She kept telling me she was crazy. She would cry all the time for no reason. She worried about things she cannot control, like terrorism. What teenager really is so scared about terrorist they don’t want to go to the movies or church because they are afraid someone is going to blow or shoot the place up? She couldn’t shower alone most of the time. Then she had two fainting spells.

I finally took her to the ER this week because she briefly passed out. I wasn’t leaving the hospital until I had a solid answer to what was happening. I started thinking maybe it was due to the scar tissue on her lungs from chemo. All the same test were ran, EKG, x-ray, blood work, but everything came back excellent. Which under normal circumstances would make a mother relieved. Nope, not me. I was confused. I was sure the doctor thought I was one of those mom’s that want their child sick for attention. Her physical condition wasn’t adding up to her symptoms.

When it was time to be discharged, the doctor came in and dropped a bomb I wasn’t expecting. He said all the symptoms seem respiratory and I can see why you would think that. Actually I think we are dealing with anxiety. A light blub turned on. Everything started making sense. I wish I could say I was relieved.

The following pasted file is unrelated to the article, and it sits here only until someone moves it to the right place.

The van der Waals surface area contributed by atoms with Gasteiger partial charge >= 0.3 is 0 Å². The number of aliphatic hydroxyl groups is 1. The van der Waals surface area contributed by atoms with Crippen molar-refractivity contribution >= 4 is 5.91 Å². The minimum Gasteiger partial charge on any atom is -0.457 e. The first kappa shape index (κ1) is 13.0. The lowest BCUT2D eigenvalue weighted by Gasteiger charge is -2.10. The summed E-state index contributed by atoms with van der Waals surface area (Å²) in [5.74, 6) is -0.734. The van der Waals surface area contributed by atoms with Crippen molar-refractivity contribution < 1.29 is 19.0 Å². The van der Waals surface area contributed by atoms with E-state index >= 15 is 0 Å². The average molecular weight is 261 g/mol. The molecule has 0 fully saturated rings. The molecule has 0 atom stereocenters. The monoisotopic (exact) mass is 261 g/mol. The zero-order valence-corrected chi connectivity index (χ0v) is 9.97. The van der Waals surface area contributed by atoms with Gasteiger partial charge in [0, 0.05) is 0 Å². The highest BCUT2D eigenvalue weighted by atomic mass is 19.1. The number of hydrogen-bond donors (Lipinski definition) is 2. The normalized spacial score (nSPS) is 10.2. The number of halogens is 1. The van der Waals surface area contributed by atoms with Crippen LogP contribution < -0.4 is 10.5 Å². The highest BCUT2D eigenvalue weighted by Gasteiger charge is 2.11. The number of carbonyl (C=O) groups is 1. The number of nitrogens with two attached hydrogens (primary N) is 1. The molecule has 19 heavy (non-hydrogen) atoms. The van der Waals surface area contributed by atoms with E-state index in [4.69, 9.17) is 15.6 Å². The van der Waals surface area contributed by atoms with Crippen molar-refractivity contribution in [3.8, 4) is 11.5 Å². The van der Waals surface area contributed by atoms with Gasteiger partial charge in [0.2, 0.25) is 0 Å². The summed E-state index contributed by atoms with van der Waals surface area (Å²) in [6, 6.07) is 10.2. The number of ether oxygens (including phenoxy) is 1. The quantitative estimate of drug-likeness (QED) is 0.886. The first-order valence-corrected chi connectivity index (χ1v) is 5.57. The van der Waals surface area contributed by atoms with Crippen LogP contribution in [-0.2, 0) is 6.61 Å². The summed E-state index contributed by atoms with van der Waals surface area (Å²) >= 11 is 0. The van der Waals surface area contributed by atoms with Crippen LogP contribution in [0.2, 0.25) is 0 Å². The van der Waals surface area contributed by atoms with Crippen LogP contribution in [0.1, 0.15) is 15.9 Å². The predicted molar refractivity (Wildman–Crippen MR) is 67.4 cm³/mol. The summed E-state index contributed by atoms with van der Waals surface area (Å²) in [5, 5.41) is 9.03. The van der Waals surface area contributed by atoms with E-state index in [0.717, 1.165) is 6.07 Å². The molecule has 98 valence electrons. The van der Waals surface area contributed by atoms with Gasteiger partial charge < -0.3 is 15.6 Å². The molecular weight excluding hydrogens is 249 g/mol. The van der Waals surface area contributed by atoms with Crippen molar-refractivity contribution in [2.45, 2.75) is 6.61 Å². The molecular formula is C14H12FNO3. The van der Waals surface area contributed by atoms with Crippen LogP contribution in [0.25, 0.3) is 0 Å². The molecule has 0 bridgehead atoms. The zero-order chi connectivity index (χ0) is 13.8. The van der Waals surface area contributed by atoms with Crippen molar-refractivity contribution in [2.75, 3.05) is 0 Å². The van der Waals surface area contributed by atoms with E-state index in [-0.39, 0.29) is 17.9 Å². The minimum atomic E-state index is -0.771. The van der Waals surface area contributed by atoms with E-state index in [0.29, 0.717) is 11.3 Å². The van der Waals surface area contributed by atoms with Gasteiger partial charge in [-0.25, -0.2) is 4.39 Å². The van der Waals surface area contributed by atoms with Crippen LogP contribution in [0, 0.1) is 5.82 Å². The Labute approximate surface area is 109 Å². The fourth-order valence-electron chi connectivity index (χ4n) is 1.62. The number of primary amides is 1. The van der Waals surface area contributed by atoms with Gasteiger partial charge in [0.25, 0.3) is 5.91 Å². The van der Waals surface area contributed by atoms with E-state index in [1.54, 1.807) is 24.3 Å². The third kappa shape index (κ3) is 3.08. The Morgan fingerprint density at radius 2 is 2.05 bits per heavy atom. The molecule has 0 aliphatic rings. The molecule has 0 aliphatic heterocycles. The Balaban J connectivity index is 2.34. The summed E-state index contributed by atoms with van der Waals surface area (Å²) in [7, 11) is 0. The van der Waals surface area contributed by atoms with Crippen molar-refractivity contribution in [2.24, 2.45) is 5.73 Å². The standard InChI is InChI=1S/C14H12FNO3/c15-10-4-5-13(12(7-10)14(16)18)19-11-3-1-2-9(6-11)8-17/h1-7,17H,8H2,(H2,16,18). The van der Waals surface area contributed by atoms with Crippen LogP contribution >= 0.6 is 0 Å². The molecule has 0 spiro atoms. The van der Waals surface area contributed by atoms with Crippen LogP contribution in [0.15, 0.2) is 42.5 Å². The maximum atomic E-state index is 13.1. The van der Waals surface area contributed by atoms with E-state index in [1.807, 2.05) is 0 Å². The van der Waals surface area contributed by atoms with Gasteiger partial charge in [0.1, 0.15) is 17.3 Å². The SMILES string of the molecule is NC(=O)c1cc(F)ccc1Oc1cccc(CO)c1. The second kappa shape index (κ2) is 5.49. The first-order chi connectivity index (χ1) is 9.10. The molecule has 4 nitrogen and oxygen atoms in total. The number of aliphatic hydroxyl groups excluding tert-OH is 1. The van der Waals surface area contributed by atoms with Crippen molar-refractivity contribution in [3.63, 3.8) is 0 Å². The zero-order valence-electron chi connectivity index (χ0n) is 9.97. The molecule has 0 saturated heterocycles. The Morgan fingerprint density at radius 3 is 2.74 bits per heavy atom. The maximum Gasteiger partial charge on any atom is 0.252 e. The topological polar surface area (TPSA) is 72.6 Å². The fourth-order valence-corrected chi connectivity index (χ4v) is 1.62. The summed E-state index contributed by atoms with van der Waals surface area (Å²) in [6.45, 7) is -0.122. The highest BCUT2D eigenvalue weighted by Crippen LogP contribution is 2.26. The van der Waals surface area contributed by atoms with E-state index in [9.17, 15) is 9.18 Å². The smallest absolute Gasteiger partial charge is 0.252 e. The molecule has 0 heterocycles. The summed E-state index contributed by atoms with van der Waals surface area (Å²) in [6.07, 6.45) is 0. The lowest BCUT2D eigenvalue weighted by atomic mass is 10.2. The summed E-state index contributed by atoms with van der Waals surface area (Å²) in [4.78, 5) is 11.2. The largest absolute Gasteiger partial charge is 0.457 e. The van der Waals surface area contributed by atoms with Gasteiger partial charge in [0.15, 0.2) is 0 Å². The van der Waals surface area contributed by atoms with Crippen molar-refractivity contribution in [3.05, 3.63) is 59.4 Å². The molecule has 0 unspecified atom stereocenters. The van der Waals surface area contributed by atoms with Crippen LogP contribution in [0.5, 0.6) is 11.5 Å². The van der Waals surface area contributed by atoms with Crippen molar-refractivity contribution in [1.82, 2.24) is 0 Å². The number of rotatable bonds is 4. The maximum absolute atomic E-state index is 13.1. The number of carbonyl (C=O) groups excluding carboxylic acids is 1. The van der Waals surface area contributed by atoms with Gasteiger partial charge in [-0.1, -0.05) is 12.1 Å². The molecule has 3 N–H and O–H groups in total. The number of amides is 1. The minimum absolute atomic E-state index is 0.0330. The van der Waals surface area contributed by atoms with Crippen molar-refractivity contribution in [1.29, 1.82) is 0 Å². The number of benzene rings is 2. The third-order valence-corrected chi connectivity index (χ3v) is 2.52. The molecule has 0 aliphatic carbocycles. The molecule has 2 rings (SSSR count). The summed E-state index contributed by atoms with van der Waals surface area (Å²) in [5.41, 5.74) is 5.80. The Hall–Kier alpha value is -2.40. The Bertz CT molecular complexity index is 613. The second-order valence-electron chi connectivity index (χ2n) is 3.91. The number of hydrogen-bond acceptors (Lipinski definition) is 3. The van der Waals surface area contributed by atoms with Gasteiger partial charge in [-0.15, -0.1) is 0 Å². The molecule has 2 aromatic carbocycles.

Just like when she was diagnosed with cancer, I had know idea what to do or where to turn.  Anxiety doesn’t seem like a bad thing. At some point everyone experiences some form in their life. It’s usually brief and disappears as quickly as it came on. For Mallorie it is consistent and always present. What a horrible way to feel.

I am no therapist (she is going to start seeing one) but I am going to bet, knowing her since birth, she has always had some form of anxiety and cancer just raised it to the surface. Cancer is such an ass. We were supposed to be done and moving on, but now we have to deal with the traumatic mental baggage that comes with cancer.

I started doing some research on anxiety and how to be a caregiver of someone with such an illness. What sucks is that everything I have been doing and saying to her thus far, is exactly what a caregiver should not be doing and saying. Talk about feeling like a jerk.

Today I am just tired. Tired of the worry. Tired of wondering what is going to happen next. Parenting is hard enough under normal circumstances. All I know is I want to be the safe place for Mallorie and learn to understand how to deal with this. I struggle with patience and I have to focus on being more in control of that virtue.

If you have some positive insight on anxiety I would love to hear it. I am not about to even pretend I know what to do.

She Just Kept Swimming. The Final Chapter Of The Team Mallorie Story.

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For three years I have been thinking of the time I would be able to write this post. As much as I love words and creative writing, nothing I say here will ever show my love and appreciation for the support we had during Mallorie’s illness. It’s finally over and my heart is still moved by the compassion so many brought to our family.

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It is time to close the chapter on Miss Mallorie’s cancer journey and move on. I am a strong believer in moving on when the time is right. Now is that time. But as our family moves on to a cancer free life, we will not forget the journey, because the journey made us stronger.